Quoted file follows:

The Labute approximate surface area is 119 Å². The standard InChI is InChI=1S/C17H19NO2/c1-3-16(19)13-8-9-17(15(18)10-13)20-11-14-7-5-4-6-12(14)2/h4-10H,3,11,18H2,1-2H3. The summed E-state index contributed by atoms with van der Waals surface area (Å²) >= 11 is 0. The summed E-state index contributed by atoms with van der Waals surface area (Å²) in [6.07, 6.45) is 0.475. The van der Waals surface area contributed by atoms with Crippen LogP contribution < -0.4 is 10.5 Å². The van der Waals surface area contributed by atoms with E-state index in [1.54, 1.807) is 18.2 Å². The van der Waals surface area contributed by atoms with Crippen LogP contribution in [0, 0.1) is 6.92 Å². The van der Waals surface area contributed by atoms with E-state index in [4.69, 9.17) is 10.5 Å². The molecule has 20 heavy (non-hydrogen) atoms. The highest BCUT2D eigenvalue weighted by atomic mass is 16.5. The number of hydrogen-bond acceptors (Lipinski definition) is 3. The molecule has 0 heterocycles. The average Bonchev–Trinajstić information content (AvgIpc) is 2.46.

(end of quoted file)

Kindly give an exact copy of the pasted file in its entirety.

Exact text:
The Labute approximate surface area is 119 Å². The standard InChI is InChI=1S/C17H19NO2/c1-3-16(19)13-8-9-17(15(18)10-13)20-11-14-7-5-4-6-12(14)2/h4-10H,3,11,18H2,1-2H3. The summed E-state index contributed by atoms with van der Waals surface area (Å²) >= 11 is 0. The summed E-state index contributed by atoms with van der Waals surface area (Å²) in [6.07, 6.45) is 0.475. The van der Waals surface area contributed by atoms with Crippen LogP contribution < -0.4 is 10.5 Å². The van der Waals surface area contributed by atoms with E-state index in [1.54, 1.807) is 18.2 Å². The van der Waals surface area contributed by atoms with Crippen LogP contribution in [0, 0.1) is 6.92 Å². The van der Waals surface area contributed by atoms with E-state index in [4.69, 9.17) is 10.5 Å². The molecule has 20 heavy (non-hydrogen) atoms. The highest BCUT2D eigenvalue weighted by atomic mass is 16.5. The number of hydrogen-bond acceptors (Lipinski definition) is 3. The molecule has 0 heterocycles. The average Bonchev–Trinajstić information content (AvgIpc) is 2.46.